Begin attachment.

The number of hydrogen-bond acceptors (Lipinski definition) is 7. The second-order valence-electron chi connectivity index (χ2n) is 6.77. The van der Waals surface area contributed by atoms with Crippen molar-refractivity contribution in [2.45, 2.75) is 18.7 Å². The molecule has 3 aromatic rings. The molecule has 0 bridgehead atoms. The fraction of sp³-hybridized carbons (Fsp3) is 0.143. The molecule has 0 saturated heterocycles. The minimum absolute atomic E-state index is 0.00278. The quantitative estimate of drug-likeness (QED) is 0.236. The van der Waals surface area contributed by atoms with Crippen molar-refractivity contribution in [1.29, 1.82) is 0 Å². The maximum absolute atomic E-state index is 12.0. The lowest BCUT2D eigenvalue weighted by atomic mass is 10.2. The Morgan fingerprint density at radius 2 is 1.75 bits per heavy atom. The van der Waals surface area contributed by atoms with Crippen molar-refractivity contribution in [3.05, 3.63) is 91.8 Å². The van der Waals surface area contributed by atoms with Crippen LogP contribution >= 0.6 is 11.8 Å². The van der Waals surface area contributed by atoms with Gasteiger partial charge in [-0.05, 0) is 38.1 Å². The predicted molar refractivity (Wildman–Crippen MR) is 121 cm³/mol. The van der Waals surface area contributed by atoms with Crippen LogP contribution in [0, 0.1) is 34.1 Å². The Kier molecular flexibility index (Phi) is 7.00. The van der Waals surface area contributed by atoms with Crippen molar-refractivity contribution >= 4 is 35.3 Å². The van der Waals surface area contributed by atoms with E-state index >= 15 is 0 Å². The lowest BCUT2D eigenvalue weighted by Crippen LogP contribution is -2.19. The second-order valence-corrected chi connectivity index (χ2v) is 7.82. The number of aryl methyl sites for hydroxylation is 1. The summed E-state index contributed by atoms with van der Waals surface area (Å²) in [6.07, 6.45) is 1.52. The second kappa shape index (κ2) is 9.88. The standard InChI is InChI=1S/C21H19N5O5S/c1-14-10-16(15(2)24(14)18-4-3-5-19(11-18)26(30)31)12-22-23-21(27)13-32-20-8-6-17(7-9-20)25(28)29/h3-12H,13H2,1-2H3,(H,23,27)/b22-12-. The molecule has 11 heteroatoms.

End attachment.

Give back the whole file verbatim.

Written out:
The number of hydrogen-bond acceptors (Lipinski definition) is 7. The second-order valence-electron chi connectivity index (χ2n) is 6.77. The van der Waals surface area contributed by atoms with Crippen molar-refractivity contribution in [2.45, 2.75) is 18.7 Å². The molecule has 3 aromatic rings. The molecule has 0 bridgehead atoms. The fraction of sp³-hybridized carbons (Fsp3) is 0.143. The molecule has 0 saturated heterocycles. The minimum absolute atomic E-state index is 0.00278. The quantitative estimate of drug-likeness (QED) is 0.236. The van der Waals surface area contributed by atoms with Crippen molar-refractivity contribution in [1.29, 1.82) is 0 Å². The maximum absolute atomic E-state index is 12.0. The lowest BCUT2D eigenvalue weighted by atomic mass is 10.2. The Morgan fingerprint density at radius 2 is 1.75 bits per heavy atom. The van der Waals surface area contributed by atoms with Crippen molar-refractivity contribution in [3.05, 3.63) is 91.8 Å². The van der Waals surface area contributed by atoms with Crippen LogP contribution >= 0.6 is 11.8 Å². The van der Waals surface area contributed by atoms with Gasteiger partial charge in [-0.05, 0) is 38.1 Å². The predicted molar refractivity (Wildman–Crippen MR) is 121 cm³/mol. The van der Waals surface area contributed by atoms with Crippen LogP contribution in [0, 0.1) is 34.1 Å². The Kier molecular flexibility index (Phi) is 7.00. The van der Waals surface area contributed by atoms with Crippen molar-refractivity contribution >= 4 is 35.3 Å². The van der Waals surface area contributed by atoms with E-state index >= 15 is 0 Å². The lowest BCUT2D eigenvalue weighted by Crippen LogP contribution is -2.19. The second-order valence-corrected chi connectivity index (χ2v) is 7.82. The number of aryl methyl sites for hydroxylation is 1. The summed E-state index contributed by atoms with van der Waals surface area (Å²) in [6.07, 6.45) is 1.52. The second kappa shape index (κ2) is 9.88. The standard InChI is InChI=1S/C21H19N5O5S/c1-14-10-16(15(2)24(14)18-4-3-5-19(11-18)26(30)31)12-22-23-21(27)13-32-20-8-6-17(7-9-20)25(28)29/h3-12H,13H2,1-2H3,(H,23,27)/b22-12-. The molecule has 11 heteroatoms.